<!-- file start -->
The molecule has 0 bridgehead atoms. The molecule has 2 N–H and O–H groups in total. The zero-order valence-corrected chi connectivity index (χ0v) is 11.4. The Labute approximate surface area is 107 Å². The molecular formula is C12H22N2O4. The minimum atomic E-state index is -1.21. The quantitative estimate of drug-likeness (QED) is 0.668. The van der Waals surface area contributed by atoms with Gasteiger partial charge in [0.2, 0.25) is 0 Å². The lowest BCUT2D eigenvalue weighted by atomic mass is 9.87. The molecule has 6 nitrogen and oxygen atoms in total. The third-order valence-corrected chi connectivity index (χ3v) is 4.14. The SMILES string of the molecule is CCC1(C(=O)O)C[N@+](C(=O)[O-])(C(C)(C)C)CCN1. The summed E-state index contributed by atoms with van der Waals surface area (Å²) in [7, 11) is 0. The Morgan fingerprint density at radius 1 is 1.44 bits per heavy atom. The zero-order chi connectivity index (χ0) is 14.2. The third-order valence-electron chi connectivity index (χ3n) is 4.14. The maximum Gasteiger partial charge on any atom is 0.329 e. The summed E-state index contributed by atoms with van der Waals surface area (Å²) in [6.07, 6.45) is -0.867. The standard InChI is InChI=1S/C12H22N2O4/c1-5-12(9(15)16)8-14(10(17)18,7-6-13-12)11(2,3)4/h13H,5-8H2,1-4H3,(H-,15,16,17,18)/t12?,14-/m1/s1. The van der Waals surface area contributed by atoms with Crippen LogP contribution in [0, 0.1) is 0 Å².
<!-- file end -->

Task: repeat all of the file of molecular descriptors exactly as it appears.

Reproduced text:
The molecule has 0 bridgehead atoms. The molecule has 2 N–H and O–H groups in total. The zero-order valence-corrected chi connectivity index (χ0v) is 11.4. The Labute approximate surface area is 107 Å². The molecular formula is C12H22N2O4. The minimum atomic E-state index is -1.21. The quantitative estimate of drug-likeness (QED) is 0.668. The van der Waals surface area contributed by atoms with Gasteiger partial charge in [0.2, 0.25) is 0 Å². The lowest BCUT2D eigenvalue weighted by atomic mass is 9.87. The molecule has 6 nitrogen and oxygen atoms in total. The third-order valence-corrected chi connectivity index (χ3v) is 4.14. The SMILES string of the molecule is CCC1(C(=O)O)C[N@+](C(=O)[O-])(C(C)(C)C)CCN1. The summed E-state index contributed by atoms with van der Waals surface area (Å²) in [7, 11) is 0. The Morgan fingerprint density at radius 1 is 1.44 bits per heavy atom. The zero-order chi connectivity index (χ0) is 14.2. The third-order valence-electron chi connectivity index (χ3n) is 4.14. The maximum Gasteiger partial charge on any atom is 0.329 e. The summed E-state index contributed by atoms with van der Waals surface area (Å²) in [6.07, 6.45) is -0.867. The standard InChI is InChI=1S/C12H22N2O4/c1-5-12(9(15)16)8-14(10(17)18,7-6-13-12)11(2,3)4/h13H,5-8H2,1-4H3,(H-,15,16,17,18)/t12?,14-/m1/s1. The van der Waals surface area contributed by atoms with Crippen LogP contribution in [0, 0.1) is 0 Å².